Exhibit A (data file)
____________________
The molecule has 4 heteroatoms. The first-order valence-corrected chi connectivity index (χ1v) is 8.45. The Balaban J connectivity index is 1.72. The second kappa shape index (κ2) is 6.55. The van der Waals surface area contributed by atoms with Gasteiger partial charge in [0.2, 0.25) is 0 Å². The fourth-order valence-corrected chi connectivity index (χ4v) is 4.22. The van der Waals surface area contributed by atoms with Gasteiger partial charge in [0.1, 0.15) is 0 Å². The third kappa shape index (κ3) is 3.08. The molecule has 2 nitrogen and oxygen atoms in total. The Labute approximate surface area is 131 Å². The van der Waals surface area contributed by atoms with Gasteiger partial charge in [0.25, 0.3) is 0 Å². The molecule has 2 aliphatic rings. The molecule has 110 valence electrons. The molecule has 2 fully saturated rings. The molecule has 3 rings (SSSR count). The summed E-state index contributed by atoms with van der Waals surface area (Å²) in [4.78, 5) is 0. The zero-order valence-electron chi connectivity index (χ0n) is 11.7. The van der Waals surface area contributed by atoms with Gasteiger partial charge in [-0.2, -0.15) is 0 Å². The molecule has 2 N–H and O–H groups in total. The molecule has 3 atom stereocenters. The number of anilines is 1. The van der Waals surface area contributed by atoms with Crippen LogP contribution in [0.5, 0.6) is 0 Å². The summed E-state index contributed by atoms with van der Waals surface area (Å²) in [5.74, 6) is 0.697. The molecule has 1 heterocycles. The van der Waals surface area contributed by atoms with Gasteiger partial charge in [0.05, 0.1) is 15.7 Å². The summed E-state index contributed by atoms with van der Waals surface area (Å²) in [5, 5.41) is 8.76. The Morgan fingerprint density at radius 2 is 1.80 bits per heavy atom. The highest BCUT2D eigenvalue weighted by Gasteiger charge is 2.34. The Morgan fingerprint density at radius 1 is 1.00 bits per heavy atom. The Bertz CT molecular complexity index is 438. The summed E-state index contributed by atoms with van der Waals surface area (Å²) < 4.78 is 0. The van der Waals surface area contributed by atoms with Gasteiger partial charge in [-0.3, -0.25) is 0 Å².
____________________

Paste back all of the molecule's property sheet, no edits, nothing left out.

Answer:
The molecule has 4 heteroatoms. The first-order valence-corrected chi connectivity index (χ1v) is 8.45. The Balaban J connectivity index is 1.72. The second kappa shape index (κ2) is 6.55. The van der Waals surface area contributed by atoms with Gasteiger partial charge in [0.2, 0.25) is 0 Å². The fourth-order valence-corrected chi connectivity index (χ4v) is 4.22. The van der Waals surface area contributed by atoms with Gasteiger partial charge in [0.1, 0.15) is 0 Å². The third kappa shape index (κ3) is 3.08. The molecule has 2 nitrogen and oxygen atoms in total. The Labute approximate surface area is 131 Å². The van der Waals surface area contributed by atoms with Gasteiger partial charge in [0.25, 0.3) is 0 Å². The molecule has 2 aliphatic rings. The molecule has 110 valence electrons. The molecule has 2 fully saturated rings. The molecule has 3 rings (SSSR count). The summed E-state index contributed by atoms with van der Waals surface area (Å²) in [4.78, 5) is 0. The zero-order valence-electron chi connectivity index (χ0n) is 11.7. The van der Waals surface area contributed by atoms with Gasteiger partial charge in [-0.2, -0.15) is 0 Å². The molecule has 2 N–H and O–H groups in total. The molecule has 3 atom stereocenters. The number of anilines is 1. The van der Waals surface area contributed by atoms with Crippen LogP contribution in [0.5, 0.6) is 0 Å². The summed E-state index contributed by atoms with van der Waals surface area (Å²) in [5.74, 6) is 0.697. The molecule has 1 heterocycles. The van der Waals surface area contributed by atoms with Gasteiger partial charge in [0.05, 0.1) is 15.7 Å². The summed E-state index contributed by atoms with van der Waals surface area (Å²) in [5, 5.41) is 8.76. The Morgan fingerprint density at radius 2 is 1.80 bits per heavy atom. The highest BCUT2D eigenvalue weighted by Gasteiger charge is 2.34. The Morgan fingerprint density at radius 1 is 1.00 bits per heavy atom. The Bertz CT molecular complexity index is 438. The summed E-state index contributed by atoms with van der Waals surface area (Å²) < 4.78 is 0. The van der Waals surface area contributed by atoms with Gasteiger partial charge in [-0.3, -0.25) is 0 Å².